One group I recognized from Occupy was the black bloc. They are anarchists, easily identifiable by their all-black ensembles, with protective padding and face masks. Four years ago they did a good job of disrupting Occupy activities by destroying property on marches and making it look like all Occupiers were into wanton destruction. I talked to a lot of them during Occupy. They are overwhelmingly young white males suffering from testosterone poisoning. The ones I spoke to in McPherson couldn’t, or wouldn’t, tell me their plans, but anyone who has seen them in action knew that nonviolent protest wasn’t on their agenda.
I took a break to drop in on PoliticoHub at the W Hotel, where you could get free food and sit for a while, listening to various commentators on current events.
Back out on the street I checked out the checkpoints. The one on 14th St. led to Freedom Plaza, which is the prime protest spot at most inaugurals. ANSWER
, a small Stalinist group that has a talent for appearing bigger than it is, has turned protesting at the inaugurals into a tradition. Long ago it obtained a court order to compel the National Park Service to grant it a permit to protest on the parade route. Last fall the NPS denied every request by every group for permits, before, during and after Jan. 20. It told all that they were too late — another group got there first. ANSWER’s legal arm, the Partnership for Civil Justice Fund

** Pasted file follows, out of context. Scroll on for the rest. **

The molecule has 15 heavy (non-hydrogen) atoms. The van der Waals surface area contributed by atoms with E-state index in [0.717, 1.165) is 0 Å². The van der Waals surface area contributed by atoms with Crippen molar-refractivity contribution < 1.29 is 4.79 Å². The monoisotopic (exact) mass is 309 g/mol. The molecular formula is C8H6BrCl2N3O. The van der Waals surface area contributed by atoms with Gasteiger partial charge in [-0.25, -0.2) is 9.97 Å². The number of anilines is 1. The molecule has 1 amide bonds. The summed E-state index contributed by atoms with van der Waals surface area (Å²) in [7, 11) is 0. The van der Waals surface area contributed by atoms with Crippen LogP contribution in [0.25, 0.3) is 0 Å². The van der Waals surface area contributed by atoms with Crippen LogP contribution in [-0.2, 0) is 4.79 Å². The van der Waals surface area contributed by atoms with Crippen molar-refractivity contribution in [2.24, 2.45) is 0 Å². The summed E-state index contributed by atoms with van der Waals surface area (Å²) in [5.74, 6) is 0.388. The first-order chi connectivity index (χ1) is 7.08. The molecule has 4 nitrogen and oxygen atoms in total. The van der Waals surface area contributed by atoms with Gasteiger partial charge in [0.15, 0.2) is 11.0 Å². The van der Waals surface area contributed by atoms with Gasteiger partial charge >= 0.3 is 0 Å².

, went back to court.
It discovered that the “other group” was the NPS itself, which had issued itself an omnibus permit for all space in, on and around the Capitol, the Mall and the parade route. It was reserving this space so that the Presidential Inaugural Committee (PIC) could have first dibs. Faced with legal action, the NPS quickly issued 22 permits for “first amendment activity.” It gave ANSWER not only space at Freedom Plaza, but major space in front of the Navy Memorial between 7th and 9th St. ANSWER shifted its primary protest to the larger spot, building a sound stage and scheduling music and speakers for all of January 20.
Thus, when protestors from DisruptJ20 blocked the entrance to the security checkpoint on 14th St. it was only blocking access to ANSWER’s secondary site. I checked out all the checkpoints between 14th and Union Station, where a Festival of Resistance was supposed to go on from noon to 5:00. A couple dozen protestors at some of these either stood with linked arms, or sat in front of the entrances to the security fences.